The cry went up for the sheriff to be summoned and the town drunk scurried to the task.  He was no longer drunk.  One look at the tortured man sobered him up right quick.

         Sheriff Morton reluctantly left his supper and ambled on over to Doc Henry’s.  He pushed his way through the crowd gathered outside Doc’s office.

         “Who do you reckon he is, Sheriff?”

         “Y’think he coulda run across Madman McGee, Sheriff?”

         “Mebbe he’s an outlaw, Sheriff?”

         “Won’t somebody think of the children, Sheriff?”

         Sheriff Morton paused at the door and turned around, glared at the crowd.  “Soon as I know what’s going on, you’ll know what’s going on!  But right now, the best thing y’all c’n do is go on ‘bout your bidness and let me tend to mine!” 

         Sheriff Morton went on in the cool interior of Doc Henry’s office.  And past that into his operating theater.  Doc Henry looked up from his grisly work.  His arms were crimson up to the elbows and his white shirt no longer white.  But Doc’s face was white.  Deathly white with fear.  “I’m glad you’re here, Will.  He ain’t gonna last long and you need to hear what he got to say.”

         Sheriff Morton took off his hat and bent down to look in the man’s face.  Doc had cleaned up the ravaged features as much as he could and Sheriff Morton reacted with shock on recognizing the man.  “Holy God!  Is that Chuck King?”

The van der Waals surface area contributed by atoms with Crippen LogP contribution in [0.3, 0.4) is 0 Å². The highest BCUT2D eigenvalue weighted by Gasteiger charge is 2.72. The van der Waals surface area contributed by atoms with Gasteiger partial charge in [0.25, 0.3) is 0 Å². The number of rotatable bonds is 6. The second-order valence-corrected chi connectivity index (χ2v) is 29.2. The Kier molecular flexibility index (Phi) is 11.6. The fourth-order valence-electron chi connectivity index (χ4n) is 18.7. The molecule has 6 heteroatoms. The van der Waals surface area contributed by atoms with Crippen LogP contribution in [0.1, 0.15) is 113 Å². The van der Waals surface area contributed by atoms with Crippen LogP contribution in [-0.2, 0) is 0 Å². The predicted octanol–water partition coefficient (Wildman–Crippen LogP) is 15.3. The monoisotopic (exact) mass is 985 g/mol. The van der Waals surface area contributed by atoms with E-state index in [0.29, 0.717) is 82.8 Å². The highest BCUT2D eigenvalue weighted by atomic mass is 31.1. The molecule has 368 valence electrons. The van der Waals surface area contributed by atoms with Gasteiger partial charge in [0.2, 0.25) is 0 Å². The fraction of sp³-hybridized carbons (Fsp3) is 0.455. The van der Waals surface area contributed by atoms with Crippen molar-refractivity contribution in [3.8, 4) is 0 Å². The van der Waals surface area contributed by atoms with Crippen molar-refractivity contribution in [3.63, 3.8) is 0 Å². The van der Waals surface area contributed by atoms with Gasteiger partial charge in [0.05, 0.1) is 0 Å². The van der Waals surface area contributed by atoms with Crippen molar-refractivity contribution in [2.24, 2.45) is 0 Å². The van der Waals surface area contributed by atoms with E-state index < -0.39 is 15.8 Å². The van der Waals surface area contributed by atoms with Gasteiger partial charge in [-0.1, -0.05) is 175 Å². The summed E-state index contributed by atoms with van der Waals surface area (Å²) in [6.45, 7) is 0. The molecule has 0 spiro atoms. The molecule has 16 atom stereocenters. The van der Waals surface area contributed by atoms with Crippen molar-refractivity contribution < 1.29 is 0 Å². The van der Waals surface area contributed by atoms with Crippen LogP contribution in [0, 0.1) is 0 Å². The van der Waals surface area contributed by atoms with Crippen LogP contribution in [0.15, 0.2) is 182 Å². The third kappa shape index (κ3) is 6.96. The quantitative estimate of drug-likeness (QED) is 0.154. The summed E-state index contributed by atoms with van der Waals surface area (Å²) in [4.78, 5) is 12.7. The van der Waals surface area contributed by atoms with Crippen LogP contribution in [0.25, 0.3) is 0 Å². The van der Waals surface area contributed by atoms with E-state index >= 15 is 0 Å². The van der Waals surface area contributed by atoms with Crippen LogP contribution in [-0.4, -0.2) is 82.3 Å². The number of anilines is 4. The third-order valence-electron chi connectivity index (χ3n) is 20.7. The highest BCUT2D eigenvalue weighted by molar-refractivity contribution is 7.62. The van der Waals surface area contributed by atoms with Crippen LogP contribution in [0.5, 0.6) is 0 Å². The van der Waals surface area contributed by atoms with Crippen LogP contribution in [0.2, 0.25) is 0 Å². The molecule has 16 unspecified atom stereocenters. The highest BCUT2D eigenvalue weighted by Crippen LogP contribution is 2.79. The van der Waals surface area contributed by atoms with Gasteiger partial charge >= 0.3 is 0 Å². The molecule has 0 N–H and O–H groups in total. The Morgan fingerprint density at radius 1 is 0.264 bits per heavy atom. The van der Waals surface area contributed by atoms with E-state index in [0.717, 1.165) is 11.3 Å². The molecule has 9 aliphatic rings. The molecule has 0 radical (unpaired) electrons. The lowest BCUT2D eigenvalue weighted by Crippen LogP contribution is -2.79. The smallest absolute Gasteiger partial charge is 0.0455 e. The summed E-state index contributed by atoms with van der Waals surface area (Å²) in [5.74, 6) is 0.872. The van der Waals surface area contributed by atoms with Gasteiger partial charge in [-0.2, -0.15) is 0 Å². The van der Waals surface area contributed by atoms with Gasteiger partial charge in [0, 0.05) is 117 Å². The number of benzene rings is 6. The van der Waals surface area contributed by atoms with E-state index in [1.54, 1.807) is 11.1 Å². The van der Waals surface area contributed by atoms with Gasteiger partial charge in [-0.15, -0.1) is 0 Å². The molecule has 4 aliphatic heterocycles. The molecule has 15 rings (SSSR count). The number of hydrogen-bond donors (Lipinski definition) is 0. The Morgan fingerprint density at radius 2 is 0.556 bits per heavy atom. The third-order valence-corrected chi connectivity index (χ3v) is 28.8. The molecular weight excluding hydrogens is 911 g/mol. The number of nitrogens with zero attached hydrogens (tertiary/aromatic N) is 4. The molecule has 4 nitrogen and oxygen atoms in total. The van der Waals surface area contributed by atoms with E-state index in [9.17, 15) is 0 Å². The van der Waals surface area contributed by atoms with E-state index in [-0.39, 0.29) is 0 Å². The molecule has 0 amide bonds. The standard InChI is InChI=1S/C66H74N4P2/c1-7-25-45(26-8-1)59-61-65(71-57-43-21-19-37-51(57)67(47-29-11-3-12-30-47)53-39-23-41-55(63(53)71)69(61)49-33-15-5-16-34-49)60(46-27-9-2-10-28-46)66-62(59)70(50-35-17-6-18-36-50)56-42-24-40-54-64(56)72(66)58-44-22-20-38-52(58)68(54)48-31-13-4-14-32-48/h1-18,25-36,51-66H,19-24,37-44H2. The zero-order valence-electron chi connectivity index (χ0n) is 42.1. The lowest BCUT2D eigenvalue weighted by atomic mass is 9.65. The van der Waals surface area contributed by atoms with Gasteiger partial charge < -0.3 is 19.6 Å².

“It is.  And what been done to him turns my stomach in ways I never thought it would be.  I done seen my share of outrage out here, Will…but this..”

         Sheriff Morton took a quick minute to further examine the man.  “I have, Doc.  God help us all, I have.”  And then he bent to listen to Chuck King’s final words.  It took the ruined man three minutes to tell what had happened to him and then he died.

         Doc Henry stepped away, making the sign of St. Ford’s Cross.  “If any soul deserved God’s blessing, it was him.  Who did that to him, Will?”

         Sheriff Morton slowly replaced his hat on his head.  “You’d best get washed up and come on outside, Doc.  Best if I tell ev’rybody at one time so’s we all know what we’re up against.”

         Sheriff Morton went back through the office and outside to the street.  The faces of the townspeople were a mosaic of fear, outright terror, resolve, hope and in a few, something that he hoped like hell was courage.  He waved the excited questions down, saying, “give Doc a chance to come on out so’s he can hear this along with the rest a’you.”

         It didn’t take Doc long to join the assembly.  Sheriff Morton raised his voice slightly and called out, “Tonnio, Clapper, Little Bill and Jason…y’all come up here to the front where you can hear me good.  Once I’m done I’ll want you to ride out to the ranches and settlements and tell everybody what I’m ‘bout to say and tell them they best come into town until this thing is settled.”

         “And what thing is this, Sheriff?”